Tuesday, 27 May 2014

Nothing on Naxos

I am sitting in my room. Outside it is raining, the sky dark with storm clouds. I am drinking an ouzo and reading a history of the Ottoman Empire. I am very happy. I feel I should be doing something else, but as it is not obvious to me what that might be, I shall, for now, continue not doing it.
So, what is nothing? No money. No plans or prospects. No regrets. Just food (enough). Warmth. A glass of krasi. Tobacco. Coffee. Something to do. Or read. Or watch. No “God”. Just whatever is, today, now, this instant.
God” went west in May. With Him (it was/is a “He”) out of the way, life became simpler. One foot in front of the other, one minute, hour, day, at a time. And the real god (we need a new pronoun for the real god) started shining through. In the kindness of strangers. In happy accidents. In children. In friends, old and new. In bus timetables, ferries, taxi drivers. And, eventually, in Naxos.
Eliot wrote “April is the cruellest month” but for me, it has always been late August. Everything dead, or dying. Crops in. Trees still green, but dull, no longer exuberant with life. But here October brings a second spring – the ground covered with swathes of wild cyclamen, autumn crocus, cistus, daisies, wild thyme, the trees greening, bees busy buzzing, fungi everywhere, the hillsides as green as Ireland, meadows and terraces covered in sorrel and dandelion – the Greeks call it all “orta” (weeds), and eat it with abandon.
So you walk. And look. And breathe. And live.
Walking is good. It takes time. You meet raki distillers. You get lifts. It gets you from A to B (sometimes) quicker than a car – they weren’t idiots, the old Greeks; nor are the new ones – they give you a lift when you ask. Modern roads cost money, and modern cars don’t like to go uphill too fast. So, not many roads, and they take the long way round to get from here to there. The old footpaths go straight, up and down hill, and get you to where you’re going in short order. And while you’re walking, you have time to notice things. The view. The flowers. The time.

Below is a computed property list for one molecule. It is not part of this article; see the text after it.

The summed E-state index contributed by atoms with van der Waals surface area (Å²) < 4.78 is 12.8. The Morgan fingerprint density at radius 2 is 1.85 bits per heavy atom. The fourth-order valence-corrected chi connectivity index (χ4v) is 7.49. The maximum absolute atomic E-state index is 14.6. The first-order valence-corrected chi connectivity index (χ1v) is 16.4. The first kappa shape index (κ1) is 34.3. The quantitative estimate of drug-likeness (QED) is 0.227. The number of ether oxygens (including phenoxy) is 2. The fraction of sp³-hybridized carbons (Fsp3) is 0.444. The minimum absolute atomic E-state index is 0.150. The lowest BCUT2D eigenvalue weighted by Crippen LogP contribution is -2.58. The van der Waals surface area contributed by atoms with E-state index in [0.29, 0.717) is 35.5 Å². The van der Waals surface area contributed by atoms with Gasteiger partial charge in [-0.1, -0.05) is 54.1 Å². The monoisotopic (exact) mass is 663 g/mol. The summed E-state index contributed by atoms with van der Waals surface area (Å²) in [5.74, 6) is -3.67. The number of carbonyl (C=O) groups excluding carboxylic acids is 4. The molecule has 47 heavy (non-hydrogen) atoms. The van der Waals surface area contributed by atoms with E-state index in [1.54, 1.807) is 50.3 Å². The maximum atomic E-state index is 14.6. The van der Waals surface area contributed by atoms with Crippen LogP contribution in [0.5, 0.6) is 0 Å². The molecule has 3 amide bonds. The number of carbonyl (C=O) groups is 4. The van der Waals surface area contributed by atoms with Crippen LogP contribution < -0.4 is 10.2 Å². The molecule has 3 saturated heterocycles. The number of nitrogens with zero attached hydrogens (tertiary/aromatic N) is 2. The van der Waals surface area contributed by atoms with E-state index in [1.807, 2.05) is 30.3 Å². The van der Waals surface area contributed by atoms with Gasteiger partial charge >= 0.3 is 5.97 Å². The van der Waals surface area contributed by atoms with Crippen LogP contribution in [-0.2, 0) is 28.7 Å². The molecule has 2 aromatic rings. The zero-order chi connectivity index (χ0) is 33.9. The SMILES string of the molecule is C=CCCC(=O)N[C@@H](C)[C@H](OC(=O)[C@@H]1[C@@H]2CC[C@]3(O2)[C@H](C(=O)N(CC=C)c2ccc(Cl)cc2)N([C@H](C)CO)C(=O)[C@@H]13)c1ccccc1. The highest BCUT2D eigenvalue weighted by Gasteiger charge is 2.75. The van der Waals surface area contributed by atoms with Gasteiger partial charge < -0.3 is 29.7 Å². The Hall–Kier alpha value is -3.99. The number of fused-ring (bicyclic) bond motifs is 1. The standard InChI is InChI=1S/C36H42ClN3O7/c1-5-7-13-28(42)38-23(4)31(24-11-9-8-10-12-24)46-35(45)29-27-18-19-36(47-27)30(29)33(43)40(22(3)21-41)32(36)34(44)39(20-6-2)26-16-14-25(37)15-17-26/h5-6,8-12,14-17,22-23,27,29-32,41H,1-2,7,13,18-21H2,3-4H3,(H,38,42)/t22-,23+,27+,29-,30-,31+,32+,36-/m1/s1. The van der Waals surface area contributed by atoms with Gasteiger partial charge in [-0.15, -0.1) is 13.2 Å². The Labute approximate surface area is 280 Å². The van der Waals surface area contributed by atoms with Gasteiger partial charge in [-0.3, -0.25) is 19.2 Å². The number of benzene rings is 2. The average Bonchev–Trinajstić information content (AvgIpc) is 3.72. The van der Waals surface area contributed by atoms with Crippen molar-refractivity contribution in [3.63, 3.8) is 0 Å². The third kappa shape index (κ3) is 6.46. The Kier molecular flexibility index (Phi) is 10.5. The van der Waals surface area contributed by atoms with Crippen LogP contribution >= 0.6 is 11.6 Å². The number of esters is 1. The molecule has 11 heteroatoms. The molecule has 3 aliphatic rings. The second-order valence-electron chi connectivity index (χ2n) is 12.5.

I always thought sculpting would drive me mad. It takes so long. Bashing away at a piece of rock with a hammer and chisel, slowly finding a shape. Actually, it’s a kind of meditation, a complete absorption in the material, the process. And an enforced detachment – Naxos marble is beautiful, but very crystalline, so it glitters like diamonds and lets light shine through, but is also painfully liable to crack, just when you think you have made something worthwhile. It’s done it to me twice now. You just have to start again. Fail. Fail again. Fail better.
From our eyrie, 1200 feet above the Aegean, looking north and east, on a clear day, we can see Ikaria, where the inhabitants are reputed to live to over a hundred. Beyond is Patmos, where Saint John wrote his gospel and strange revelations. South east on the far horizon, between Donoussa and Amorgos, you can see Rhodes, the original home, after Jerusalem and Cyprus, of the knights of Saint John. And, after dark, we see the flashes of thunderstorms over Turkey, and the lights of Smyrna reflected on the clouds, 150 kilometres away.
We live on Lagos Raki – the Hare’s Back – a kilometre or so north of Mesi, on the northern tip of Naxos. We are off the grid – no electricity, other than what we can make for ourselves, no water other than what god chooses to let down on us by way of rain on the roof funnelled into a cistern, no heat other than sunshine and firewood. I had a bath (a wash in a plastic basin with water heated on the stove) the other day, and found out how long it takes to gather and chop enough wood to heat water for a shave and a thorough clean. About 45 minutes. It makes you think twice about turning on a tap and getting instant hot water, or getting water at all.
Ditto food. We gather – fungi from the fields, peppers, tomatoes, beetroot, beans, potatoes, from Stuart’s garden. Bread may come, from the nearest village, 6 kilometres across the valley, an hour’s walk. Fish, if we hear the fishman’s van, crying his catch, and get to him before he’s gone on to the next village. Meat from Chora, 50 kilometres and two hours’ bus ride away to the south. Some days we don’t eat much.
I run out of tobacco. To get more, I must walk for an hour down to Apollon. Hope the little shop is open. Hope Yanni has some tobacco. Walk back up the hill to the Hare’s Back. Do I really want a smoke that badly? I want to see Eleni, my sculpture teacher. Friends have a car and drop me off. I stay the night. Yanni plays his lyre and baglamas, a kind of small bouzouki. On Sunday morning, the sky is clear although it is blowing a howling gale. I look at my map. It will, I think, take 4 or 5 hours to walk home. I could go by road, and take the chance of a lift (everyone will stop, but you can walk for two hours and not see a car) or walk over Mavro Vouni, the third high mountain on the island, and have an adventure. Seven hours later, I get home. I have walked over Scottish moorland, down verdant spring fed valleys, been blown sideways by the wind, seen both sides of this little kingdom in the sea, got lost twice, and been frightened, a bit.
I am richer than Croesus. What he had could be taken from him. Having nothing, there is nothing to lose, and everything is pure gift.

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